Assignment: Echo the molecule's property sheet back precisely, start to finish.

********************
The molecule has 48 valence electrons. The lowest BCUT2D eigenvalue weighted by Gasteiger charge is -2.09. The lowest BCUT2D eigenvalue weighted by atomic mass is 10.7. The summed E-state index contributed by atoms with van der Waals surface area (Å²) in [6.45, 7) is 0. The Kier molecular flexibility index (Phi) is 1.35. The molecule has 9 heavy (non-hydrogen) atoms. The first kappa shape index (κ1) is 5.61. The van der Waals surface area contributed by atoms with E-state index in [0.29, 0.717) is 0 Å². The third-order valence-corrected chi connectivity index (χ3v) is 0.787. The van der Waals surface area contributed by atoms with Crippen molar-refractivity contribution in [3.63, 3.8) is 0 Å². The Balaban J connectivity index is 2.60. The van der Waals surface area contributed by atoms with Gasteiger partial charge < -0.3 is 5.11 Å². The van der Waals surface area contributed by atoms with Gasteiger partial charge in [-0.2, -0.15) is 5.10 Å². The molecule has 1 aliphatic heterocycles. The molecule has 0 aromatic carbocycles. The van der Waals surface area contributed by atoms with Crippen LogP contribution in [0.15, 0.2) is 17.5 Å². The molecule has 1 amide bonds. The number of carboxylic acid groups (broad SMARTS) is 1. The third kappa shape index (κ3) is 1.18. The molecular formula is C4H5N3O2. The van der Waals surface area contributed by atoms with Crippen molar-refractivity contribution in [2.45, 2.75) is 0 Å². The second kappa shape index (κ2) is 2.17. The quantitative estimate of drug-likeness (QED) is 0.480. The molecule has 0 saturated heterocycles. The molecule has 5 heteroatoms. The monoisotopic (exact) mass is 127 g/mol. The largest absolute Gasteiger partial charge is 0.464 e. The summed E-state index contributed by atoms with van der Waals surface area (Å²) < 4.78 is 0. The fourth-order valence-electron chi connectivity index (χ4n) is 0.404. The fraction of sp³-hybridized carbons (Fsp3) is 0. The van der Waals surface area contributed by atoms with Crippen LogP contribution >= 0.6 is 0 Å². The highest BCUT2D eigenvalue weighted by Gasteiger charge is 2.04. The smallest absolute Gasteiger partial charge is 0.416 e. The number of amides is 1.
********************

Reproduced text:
The molecule has 48 valence electrons. The lowest BCUT2D eigenvalue weighted by Gasteiger charge is -2.09. The lowest BCUT2D eigenvalue weighted by atomic mass is 10.7. The summed E-state index contributed by atoms with van der Waals surface area (Å²) in [6.45, 7) is 0. The Kier molecular flexibility index (Phi) is 1.35. The molecule has 9 heavy (non-hydrogen) atoms. The first kappa shape index (κ1) is 5.61. The van der Waals surface area contributed by atoms with E-state index in [0.29, 0.717) is 0 Å². The third-order valence-corrected chi connectivity index (χ3v) is 0.787. The van der Waals surface area contributed by atoms with Crippen molar-refractivity contribution in [3.63, 3.8) is 0 Å². The Balaban J connectivity index is 2.60. The van der Waals surface area contributed by atoms with Gasteiger partial charge < -0.3 is 5.11 Å². The van der Waals surface area contributed by atoms with Gasteiger partial charge in [-0.2, -0.15) is 5.10 Å². The molecule has 1 aliphatic heterocycles. The molecule has 0 aromatic carbocycles. The van der Waals surface area contributed by atoms with Crippen LogP contribution in [0.15, 0.2) is 17.5 Å². The molecule has 1 amide bonds. The number of carboxylic acid groups (broad SMARTS) is 1. The third kappa shape index (κ3) is 1.18. The molecular formula is C4H5N3O2. The van der Waals surface area contributed by atoms with Crippen molar-refractivity contribution in [2.45, 2.75) is 0 Å². The second kappa shape index (κ2) is 2.17. The quantitative estimate of drug-likeness (QED) is 0.480. The molecule has 0 saturated heterocycles. The molecule has 5 heteroatoms. The monoisotopic (exact) mass is 127 g/mol. The largest absolute Gasteiger partial charge is 0.464 e. The summed E-state index contributed by atoms with van der Waals surface area (Å²) < 4.78 is 0. The fourth-order valence-electron chi connectivity index (χ4n) is 0.404. The fraction of sp³-hybridized carbons (Fsp3) is 0. The van der Waals surface area contributed by atoms with Crippen LogP contribution >= 0.6 is 0 Å². The highest BCUT2D eigenvalue weighted by Gasteiger charge is 2.04. The smallest absolute Gasteiger partial charge is 0.416 e. The number of amides is 1.